“The UK government has also alerted the federal government of Nigeria through the NCDC of seven instances of travellers from Nigeria with the Omicron strain, in accordance with Article 44 of the International Health Regulations 2005 (IHR) reporting system.”

“Given indications of an increase in Omicron cases in the UK,” the NCDC said, “the NCDC is also prioritizing the sequencing of COVID-19 positive samples in travellers with a history of travel to the UK.”

The NCDC said it would continue to coordinate genomic surveillance actions across the country through the National Reference Laboratory (NRL) to sequence all positive COVID-19 samples from international travelers arriving in Nigeria.

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The NCDC stated, “This covers sequencing of positive samples from international travelers from October 2021 to date.”

The Centre, on the other hand, claims that the Delta form has stayed dominant over the new omicron variant.

There was also no indication of generalized or communal transmission of this variation in Nigeria, according to the report.

The Centre stated that it would continue to execute effective public health measures such as mask use, physical separation, hand cleanliness, and defaulters, including the publication of their information and the suspension of their passports, to safeguard the safety of all Nigerians.

In addition, the Presidential Steering Committee on COVID19 urged incoming travelers to ensure that their day two and day seven tests are completed on day five, in accordance with the travel guidelines supplied by the Presidential Steering Committee on COVID19.

“The NCDC and the Federal Ministry of Health urge members of the public to continue to COVID-19 (PSC-COVID-19) is required for all international travelers arriving in Nigeria, and the PSC-COVID-19 places a travel ban on Nigeria.

International Airlines are being threatened with a ban by the NCAA.

The NCAA has threatened to expel any airline flying international flights from Nigeria if it does not follow COVID-19 passenger safety rules mandated by the PSC.

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It stated that any airline that fails to comply with the boarding rules will be fined $3,500 per passenger, and that airlines that frequently fail to comply with these requirements may be barred from entering Nigeria.

The aviation regulatory authority insisted that airlines adopt the updated quarantine protocol for passengers coming in or departing Nigeria. Passengers must also follow the PSC’s amended provisional quarantine protocol, which was updated on COVID-19.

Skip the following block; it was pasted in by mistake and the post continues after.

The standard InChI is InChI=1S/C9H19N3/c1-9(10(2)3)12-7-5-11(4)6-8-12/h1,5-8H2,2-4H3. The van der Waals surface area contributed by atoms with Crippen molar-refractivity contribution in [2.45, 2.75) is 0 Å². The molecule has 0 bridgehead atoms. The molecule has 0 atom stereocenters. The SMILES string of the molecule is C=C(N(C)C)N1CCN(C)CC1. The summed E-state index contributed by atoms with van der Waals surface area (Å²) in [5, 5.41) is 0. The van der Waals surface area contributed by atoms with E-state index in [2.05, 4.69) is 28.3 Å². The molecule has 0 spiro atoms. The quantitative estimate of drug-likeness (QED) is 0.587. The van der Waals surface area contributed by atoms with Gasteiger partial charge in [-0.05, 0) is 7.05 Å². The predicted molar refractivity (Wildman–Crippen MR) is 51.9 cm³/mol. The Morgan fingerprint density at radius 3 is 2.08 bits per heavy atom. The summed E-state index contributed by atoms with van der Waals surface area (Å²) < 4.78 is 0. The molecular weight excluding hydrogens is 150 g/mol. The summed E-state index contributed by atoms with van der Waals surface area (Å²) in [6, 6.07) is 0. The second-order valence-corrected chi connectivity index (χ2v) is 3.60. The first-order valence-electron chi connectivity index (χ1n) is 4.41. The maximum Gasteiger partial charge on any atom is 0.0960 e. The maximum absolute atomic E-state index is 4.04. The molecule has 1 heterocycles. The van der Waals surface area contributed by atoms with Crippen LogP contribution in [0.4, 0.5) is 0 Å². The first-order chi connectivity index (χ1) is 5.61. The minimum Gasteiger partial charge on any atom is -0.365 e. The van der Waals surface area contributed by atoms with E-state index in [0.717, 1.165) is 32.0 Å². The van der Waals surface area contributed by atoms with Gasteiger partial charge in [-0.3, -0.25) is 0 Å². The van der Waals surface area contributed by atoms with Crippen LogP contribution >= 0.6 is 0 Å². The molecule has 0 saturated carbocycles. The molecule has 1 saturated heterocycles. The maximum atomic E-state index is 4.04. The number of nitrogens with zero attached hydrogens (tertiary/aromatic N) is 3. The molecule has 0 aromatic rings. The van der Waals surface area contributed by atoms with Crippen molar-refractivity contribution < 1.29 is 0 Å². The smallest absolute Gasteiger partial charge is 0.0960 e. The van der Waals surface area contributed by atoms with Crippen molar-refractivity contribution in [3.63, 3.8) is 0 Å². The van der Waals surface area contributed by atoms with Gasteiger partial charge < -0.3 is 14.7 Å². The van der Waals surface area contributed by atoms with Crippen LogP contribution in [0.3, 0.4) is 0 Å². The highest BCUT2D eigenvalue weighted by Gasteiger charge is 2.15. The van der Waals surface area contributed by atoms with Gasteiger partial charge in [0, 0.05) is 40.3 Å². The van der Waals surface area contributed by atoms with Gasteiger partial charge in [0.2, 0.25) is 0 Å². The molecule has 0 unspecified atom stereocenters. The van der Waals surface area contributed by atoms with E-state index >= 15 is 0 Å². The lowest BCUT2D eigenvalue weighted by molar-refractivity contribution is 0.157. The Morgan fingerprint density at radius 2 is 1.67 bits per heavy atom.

As a result, the NCAA instructed all airline operators to inform passengers of the amended provisional quarantine protocol.

“Airlines are to notice that protocols for international flight operations issued on 1st July 2021 still exist,” it said in a statement dated December 3, 2021, addressed to airline accountable managers and country managers.

In the case of inbound travelers, the NCAA recommended that airlines should only board passengers traveling to Nigeria who have a paid permit to fly with a QR code and the result of a negative COVID-19 PCR test performed within 48 hours after boarding the flight.

“Airlines are to send an email to designated email addresses for essential assistance for any inbound passenger who is unable to either make payment for his/her repeat PCR test(s) or produce a paid permit to travel via the Nigerian international Travel Portal (NIPT),” it added.

The NCAA Director General, Captain Musa Nuhu, also stated that for outbound flights, airlines must only board passengers who have proof of either full COVID-19 vaccination or the result of a negative COVID-19 PCR test performed at NCDC accredited private laboratories not later than 48 hours from the time of boarding.

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Nigeria can only take retaliatory action as a last resort, according to the NIIA.

In a similar event, Prof. Eghosa Osaghae, Director General of the Nigerian Institute of International Affairs (NIIA), said yesterday that Nigeria should not react unless all other options have been exhausted.

Osaghae, speaking on ARISE Television’s broadcast arm in response to requests from certain Nigerians to ban UK people from the country in the same way, said that retaliation would not be necessary until all other options for a peaceful resolution had been exhausted.

“By the way, if you’ve tried all other options for resolving disagreements or conflicts of this nature, you know that if none of them work, you can always resort to reciprocity.”

“I’m sure you know that this isn’t beyond settlement, and as the chair of our response team, the secretary to the federation’s government mentioned yesterday that there are behind-the-scenes conversations going on, and we hope that this issue will be handled,” he said.

Osaghae expressed his hope that the situation does not worsen in the coming days, claiming that the British response had been excessively harsh and unfair.

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“At the last count, 47 countries had recorded occurrences of Omicron, the variation, with only approximately six in Africa.” And the travel restrictions do not apply to all 47 nations; just the Southern African countries and Nigeria are affected.

“However, data suggests that this (virus) isn’t exclusive to Africa.” It isn’t only limited to Nigeria. Nigeria isn’t a source in and of itself. It is not a creator. The fact that it was discovered does not imply that South Africa is the owner, he added.